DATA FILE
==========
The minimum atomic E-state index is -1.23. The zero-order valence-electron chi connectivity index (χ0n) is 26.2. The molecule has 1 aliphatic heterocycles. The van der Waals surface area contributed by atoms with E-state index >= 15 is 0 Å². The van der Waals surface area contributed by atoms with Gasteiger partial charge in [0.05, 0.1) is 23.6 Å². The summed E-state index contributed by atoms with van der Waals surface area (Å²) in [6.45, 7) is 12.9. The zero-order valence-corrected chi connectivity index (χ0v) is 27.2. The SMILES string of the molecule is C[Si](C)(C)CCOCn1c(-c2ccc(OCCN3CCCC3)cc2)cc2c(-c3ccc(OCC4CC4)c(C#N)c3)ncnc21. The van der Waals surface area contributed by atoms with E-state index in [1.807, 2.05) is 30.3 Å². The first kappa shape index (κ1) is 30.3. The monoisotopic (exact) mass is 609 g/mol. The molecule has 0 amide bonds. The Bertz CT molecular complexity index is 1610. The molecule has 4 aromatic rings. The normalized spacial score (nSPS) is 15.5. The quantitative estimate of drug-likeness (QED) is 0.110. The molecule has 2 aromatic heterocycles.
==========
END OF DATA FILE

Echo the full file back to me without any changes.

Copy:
The minimum atomic E-state index is -1.23. The zero-order valence-electron chi connectivity index (χ0n) is 26.2. The molecule has 1 aliphatic heterocycles. The van der Waals surface area contributed by atoms with E-state index >= 15 is 0 Å². The van der Waals surface area contributed by atoms with Gasteiger partial charge in [0.05, 0.1) is 23.6 Å². The summed E-state index contributed by atoms with van der Waals surface area (Å²) in [6.45, 7) is 12.9. The zero-order valence-corrected chi connectivity index (χ0v) is 27.2. The SMILES string of the molecule is C[Si](C)(C)CCOCn1c(-c2ccc(OCCN3CCCC3)cc2)cc2c(-c3ccc(OCC4CC4)c(C#N)c3)ncnc21. The van der Waals surface area contributed by atoms with E-state index in [1.807, 2.05) is 30.3 Å². The first kappa shape index (κ1) is 30.3. The monoisotopic (exact) mass is 609 g/mol. The molecule has 0 amide bonds. The Bertz CT molecular complexity index is 1610. The molecule has 4 aromatic rings. The normalized spacial score (nSPS) is 15.5. The quantitative estimate of drug-likeness (QED) is 0.110. The molecule has 2 aromatic heterocycles.